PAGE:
St. Andrews vs. McGill

Any considered, educated opinions on a US student having to choose between McGill and St. Andrews. History major, but also interested in environmental studies. Which school is colder? Pro’s and con’s?
Thank you very much for your input!!

The environmental differences are meaningful.

St Andrews is in a tiny village, with trips to Glasgow or Edinburgh do-able, but not every weekend. It is also meaningfully farther north, which makes the days much shorter than in Montreal. In February the difference is about an hour a day,

McGill is in a small city, and is much, much colder than St Andrews in the winter (thanks to the Gulf Stream). In February the difference is about 20 degrees F (25F v 45F)- and you feel the loss of every one of them! Seriously, in January Montreal feels colder than Iceland.

I can’t speak to McGill well, but I know that at StAs the student would be able to take a couple of classes outside their subject- but it is a couple. Both Canada and the UK do more focused degree structures than the US.


I cannot say much about the academic differences because I know very little about St Andrews. My understanding is that both are excellent, and both are academically demanding. At least in Canada you get somewhat more classes in your major compared to the US, and correspondingly fewer outside “general education” requirements. My understanding is that the same would be true of St Andrews.

However, I have lived for 15 years in Montreal, even if those 15 years were a very long time ago. There are at least three different types of “colder”. One is just straight temperature. Another is darkness. If you are further north, the winters will be darker, and days will be shorter. The third way is humidity. If it is barely above freezing (say 35 F or 2 C) and raining, it will feel very cold. If it is well below freezing (say 10 F or -12C) and sunny and very dry, then it will be colder, but it might not necessarily feel colder.

Montreal will be colder than Scotland in terms of the actual temperature. However, Montreal is well to the south of St Andrews, and so the winters will not be as dark. The sun actually will appear for a short while every day (unless it is snowing, which will be rarer than you might expect). Also, my understanding is that Montreal is likely to be a bit drier in the winter. I think that the difference in terms of how cold the winters feel will be much smaller than you might expect. Either one will take some getting used to. However, I think that you should be able to get used to either one.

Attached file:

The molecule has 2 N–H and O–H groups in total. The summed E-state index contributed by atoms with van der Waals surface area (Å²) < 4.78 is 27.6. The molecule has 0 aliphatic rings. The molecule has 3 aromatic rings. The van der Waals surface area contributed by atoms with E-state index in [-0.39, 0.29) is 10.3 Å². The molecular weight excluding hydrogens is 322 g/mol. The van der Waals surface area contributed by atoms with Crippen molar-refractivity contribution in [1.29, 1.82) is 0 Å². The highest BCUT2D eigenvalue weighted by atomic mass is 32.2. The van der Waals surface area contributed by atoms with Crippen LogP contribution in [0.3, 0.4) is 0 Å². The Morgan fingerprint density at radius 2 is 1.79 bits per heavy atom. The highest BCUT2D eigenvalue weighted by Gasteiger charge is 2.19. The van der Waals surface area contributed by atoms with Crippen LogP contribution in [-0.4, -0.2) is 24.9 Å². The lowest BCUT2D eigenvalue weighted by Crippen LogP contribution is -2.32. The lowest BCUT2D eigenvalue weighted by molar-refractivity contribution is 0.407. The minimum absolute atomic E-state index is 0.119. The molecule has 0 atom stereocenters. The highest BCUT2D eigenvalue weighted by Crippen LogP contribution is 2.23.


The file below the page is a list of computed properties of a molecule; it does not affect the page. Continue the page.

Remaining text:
Either one will also give you an opportunity to see a culture that is not quite the same as what you are used to.

McGill is right in the middle of a very interesting city with quite a bit of culture and quite a bit to do. It is also very close to Concordia, which is the only other large English language university in Quebec (there is another small English language university elsewhere in the province). This creates a significant market for businesses that sell to English speaking customers. The stores and restaurants and other public conveniences in the area will be largely full of employees who are fully bilingual. Personally I often try to speak French when I enter a store or restaurant in Montreal, and they almost always immediately reply in English (and yes this is an indication of the quality of my French).

I do not think that this will help you much to make your decision. Either one would be a great choice IMHO as long as you are a very strong student and are intending to work hard on your academic class work.


No doubt McGill will be colder. StAs will lead you to have seasonal affective disorder. In the winter in StAs, the sun will come up aroun 11AM and go down by 3:30PM. Conversely, in the summer, it comes up around 4AM and down by 11PM. StAs is far enough north, that if the magnetosphere is right you might see the northern lights. The train does not go to StAs. It goes to RAF Leuchars, next to a cow field (I kid not). StAs has three main streets, North, Market, and South. You can easily walk the entire town at a leisurely pace in an hour. In the late -90’s, when I attended, it had more bars and pubs per capita than any other city or town in Europe (not judging, just saying). StAs is older, by a LOT. The new cathedral (the ruins in the pictures you always see). It was built in the fourteenth century. A student was burned at the stake in front of the main quad during the Reformation. There is an old “rule” at StAs, that if a student draws a sword during an exam, the proctor has to give them a beer. Not sure when the last student went to take an exam armed, but they did chase try and slaughter a dean during the Reformation. StAs has the witches’ bath where, you guessed it, they drowned women for being witches. I could go on and on. StAs is a lovely place. My two years there were life changing. You can easily take the bus from StAs to Edinburgh (dear God, though, don’t take the local!).


If the student is interested in taking a significant number of courses outside of their major, I would do an in depth comparison of the degree structure and major requirement for both schools, as well as their policies with regards to minors and double majors. I would also look to see what subfields of history each school offers. While it is true that degrees at Canadian universities generally require more courses in the major than US schools, they tend to still provide plenty of flexibility with regards to minors and/or double majors. One thing about McGill is that U0 for Arts programs is very broad and more similar to “gen ed” requirements at US schools and it is possible that with sufficient AP (or IB) credit that the student could move directly to U1 thus shortening the degree by a year.

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